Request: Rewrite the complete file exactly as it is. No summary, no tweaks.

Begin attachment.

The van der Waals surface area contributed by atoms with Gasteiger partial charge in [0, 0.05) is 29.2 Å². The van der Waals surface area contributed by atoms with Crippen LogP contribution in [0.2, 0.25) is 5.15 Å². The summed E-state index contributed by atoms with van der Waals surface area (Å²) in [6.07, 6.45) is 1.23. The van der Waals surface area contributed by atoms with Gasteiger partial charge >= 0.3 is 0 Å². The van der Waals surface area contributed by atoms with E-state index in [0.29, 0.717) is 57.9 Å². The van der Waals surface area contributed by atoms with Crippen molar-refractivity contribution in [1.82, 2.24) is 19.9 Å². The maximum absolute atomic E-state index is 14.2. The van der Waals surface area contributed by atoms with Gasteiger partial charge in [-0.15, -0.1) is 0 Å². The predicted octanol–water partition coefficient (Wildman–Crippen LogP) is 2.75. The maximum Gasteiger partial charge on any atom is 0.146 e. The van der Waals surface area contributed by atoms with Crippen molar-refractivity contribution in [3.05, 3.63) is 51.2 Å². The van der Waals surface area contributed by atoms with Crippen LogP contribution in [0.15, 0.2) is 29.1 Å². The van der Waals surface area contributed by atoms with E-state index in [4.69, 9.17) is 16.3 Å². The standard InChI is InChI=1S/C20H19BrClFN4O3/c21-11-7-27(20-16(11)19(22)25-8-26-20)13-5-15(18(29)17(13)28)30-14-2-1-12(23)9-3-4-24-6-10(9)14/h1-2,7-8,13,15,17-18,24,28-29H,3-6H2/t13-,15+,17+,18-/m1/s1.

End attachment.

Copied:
The van der Waals surface area contributed by atoms with Gasteiger partial charge in [0, 0.05) is 29.2 Å². The van der Waals surface area contributed by atoms with Crippen LogP contribution in [0.2, 0.25) is 5.15 Å². The summed E-state index contributed by atoms with van der Waals surface area (Å²) in [6.07, 6.45) is 1.23. The van der Waals surface area contributed by atoms with Gasteiger partial charge >= 0.3 is 0 Å². The van der Waals surface area contributed by atoms with E-state index in [0.29, 0.717) is 57.9 Å². The van der Waals surface area contributed by atoms with Crippen molar-refractivity contribution in [1.82, 2.24) is 19.9 Å². The maximum absolute atomic E-state index is 14.2. The van der Waals surface area contributed by atoms with Gasteiger partial charge in [-0.15, -0.1) is 0 Å². The predicted octanol–water partition coefficient (Wildman–Crippen LogP) is 2.75. The maximum Gasteiger partial charge on any atom is 0.146 e. The van der Waals surface area contributed by atoms with Crippen molar-refractivity contribution in [3.05, 3.63) is 51.2 Å². The van der Waals surface area contributed by atoms with Crippen LogP contribution in [0.15, 0.2) is 29.1 Å². The van der Waals surface area contributed by atoms with E-state index in [4.69, 9.17) is 16.3 Å². The standard InChI is InChI=1S/C20H19BrClFN4O3/c21-11-7-27(20-16(11)19(22)25-8-26-20)13-5-15(18(29)17(13)28)30-14-2-1-12(23)9-3-4-24-6-10(9)14/h1-2,7-8,13,15,17-18,24,28-29H,3-6H2/t13-,15+,17+,18-/m1/s1.